Tag Archives: feminism

There Have So Been Books About Female Sexuality in the Past 35 Years

In a recent piece in The Guardian, “Feminism in the 21st Century,” Zoe Williams claims that no one has talked seriously about female sexuality since the ’70s: “The last person to make any serious noise about female sexuality was Shere Hite; that was nearly 35 years ago.”

This is a claim I see all the time, and it’s starting to make me feel like I’m delusional. Continue reading

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Rebecca Traister is So Smart

Her nuanced essay on SlutWalks in today’s New York Times Magazine puts all the “she asked for it” editorializing on recent news stories into perspective. She puts the Walks in context and points out something that has dawned on many ’90s women this year while reading about Rape Cops, D.S.K., etc.: “There is still no way for women to tell stories of sexual injustice that allows them to bypass character assassination.” Continue reading

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“I Love Dick” by Chris Kraus

How had I never read this book before?

Chris Kraus’s 1997 book I Love Dick is part epistolary novel, part exegesis of itself. It’s basically feminist theory masquerading as a doomed rom-com.

The quasi-plot: Chris and her husband have dinner with a colleague of his, Dick. She gets a crush on Dick and she and her husband together start writing him letters expressing–and stoking–her feelings.

As Dick maintains a bemused silence, Chris gets more and more obsessed with him. She travels around the country pining for him and writing him long love letters from grimy motels. Somewhere in all this she leaves her husband. She goes and sleeps with Dick, who isn’t really into her but is doing some kind of very passive-aggressive “not saying no” thing. But then he gets mad and freaks out on her for turning him into an object and invading his privacy. Then she does a whole exegesis of the first part of the book.

It’s the strangest book I’ve read at least since last week’s Fat: a Love Story. (Both were recommended by my weird-book-connoisseur friend Asia.) I agree with nearly every review on Amazon, both 1-star and 5-star ones. It’s both enthralling and repellant. She’s both cool and intolerable. But I am so glad to have read it and wish my friends had too, because it’s relevant to a lot of different conversations, including: Continue reading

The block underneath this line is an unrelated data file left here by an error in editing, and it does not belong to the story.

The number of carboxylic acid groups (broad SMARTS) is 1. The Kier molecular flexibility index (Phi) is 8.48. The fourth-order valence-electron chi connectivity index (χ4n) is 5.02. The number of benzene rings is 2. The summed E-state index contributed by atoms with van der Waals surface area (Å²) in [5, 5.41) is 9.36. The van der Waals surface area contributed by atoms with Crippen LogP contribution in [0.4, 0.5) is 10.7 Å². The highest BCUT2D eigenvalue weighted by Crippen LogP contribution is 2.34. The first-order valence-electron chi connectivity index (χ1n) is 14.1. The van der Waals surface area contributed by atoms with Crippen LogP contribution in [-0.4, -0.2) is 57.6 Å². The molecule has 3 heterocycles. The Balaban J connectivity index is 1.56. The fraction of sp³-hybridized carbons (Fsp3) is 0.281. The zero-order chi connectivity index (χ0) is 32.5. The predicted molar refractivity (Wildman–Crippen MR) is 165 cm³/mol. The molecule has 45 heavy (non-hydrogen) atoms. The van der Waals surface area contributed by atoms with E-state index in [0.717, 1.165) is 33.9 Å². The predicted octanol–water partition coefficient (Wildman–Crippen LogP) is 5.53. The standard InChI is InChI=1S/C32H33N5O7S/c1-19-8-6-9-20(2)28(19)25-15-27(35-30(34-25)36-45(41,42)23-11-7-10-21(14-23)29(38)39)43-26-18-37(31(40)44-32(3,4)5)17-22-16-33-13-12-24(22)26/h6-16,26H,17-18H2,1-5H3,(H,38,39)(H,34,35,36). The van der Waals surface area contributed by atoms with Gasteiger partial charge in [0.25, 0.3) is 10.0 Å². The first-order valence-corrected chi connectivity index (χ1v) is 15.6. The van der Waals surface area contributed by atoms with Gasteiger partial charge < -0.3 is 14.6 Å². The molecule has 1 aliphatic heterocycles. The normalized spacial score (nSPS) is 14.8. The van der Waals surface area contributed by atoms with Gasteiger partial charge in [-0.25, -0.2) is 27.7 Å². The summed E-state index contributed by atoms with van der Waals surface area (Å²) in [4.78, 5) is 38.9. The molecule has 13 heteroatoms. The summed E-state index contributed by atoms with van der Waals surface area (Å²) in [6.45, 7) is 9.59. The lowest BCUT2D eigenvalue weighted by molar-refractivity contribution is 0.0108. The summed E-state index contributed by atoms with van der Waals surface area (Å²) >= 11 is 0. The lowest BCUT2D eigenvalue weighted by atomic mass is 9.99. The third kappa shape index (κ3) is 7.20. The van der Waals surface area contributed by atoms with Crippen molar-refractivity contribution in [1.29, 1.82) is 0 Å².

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An Anthology Is Looking for Writing About Girls and Revolution

A woman named Sabine Magnet with a Munich-based press just sent ’90s Woman a call for submissions (in German or English!) for something called THE GRAND GIRLS ANTHOLOGY. The topic is “Revolution.” There’s no money involved, but any profits go to a girls’ charity. If you’re interested, you can send something to submissions@thegrandgirlsanthology. Click here for all the details.

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“Postfeminism” Backlash Flashback, 1998

Carrie Brownstein. This to me seemed very different in the '90s than...

A Facebook friend of mine just posted a June 1998 Time magazine article called “Feminism, It’s All About Me!,” which declared feminism all but over because of the rise of the “quintessentially self-absorbed postfeminist.”

It turned out this was the very article that went with the oft-cited “Is Feminism Dead?” cover! I had forgotten all about that article, and I don’t think in my radical Mary-Dalyfied state I had ever read it very closely, so it was super interesting to do so this morning (instead of working on my book).

It’s such an epic article! Evidence presented for the death of feminism includes: Courtney Love’s makeover, The Vagina Monologues, Bust magazine, the Spice Girls, Gloria Steinem forgiving Bill Clinton for his affair, Bridget Jones, Katie Roiphe, Rebecca Walker, Naomi Wolf, Alanis Morissette, Elizabeth Wurtzel, “sex-abuse-survivor syndrome,” and especially Ally McBeal.

...this.

The author, Ginia Bellafante, suggests that a societal critique is far more important for a feminist movement than focusing on the personal or talking about vibrators. She concludes by favorably quoting “Old Guard feminists” Betty Friedan and Susan Brownmiller describing younger feminists’ focus on sex as “stupid.”

The article’s conclusion: “Is Ally McBeal really progress? Maybe if she lost her job and wound up a single mom, we could begin a movement again.”

Whoa. So much in here. Continue reading

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How ’90s Feminism Manifested Itself in High School English

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“Why Feminism is the Anti-Viagra”

OMFG, THAT IS A REAL TITLE FROM THIS MONTH’S PSYCHOLOGY TODAY. Here’s the article, and the premise: “Gender equality inhibits arousal.” Among the experts quoted for this piece: a romance novelist.

Correct me if I’m wrong, but I think the gist of this piece is that if you believe in equal pay for equal work, you are really going against nature’s plan, which is for men to be dominant and women to be submissive in bed. Also: if you are a feminist you will never have an orgasm because of, you know, wiring and science and stuff. Never mind that the actual point of feminism with regard to sexuality is to increase knowledge. That shouldn’t be a turn-off unless what gets you off is total ignorance.

How is it that magazine articles and books still think it’s okay to conflate what we may like sexually with what we like in our upright lives? Continue reading

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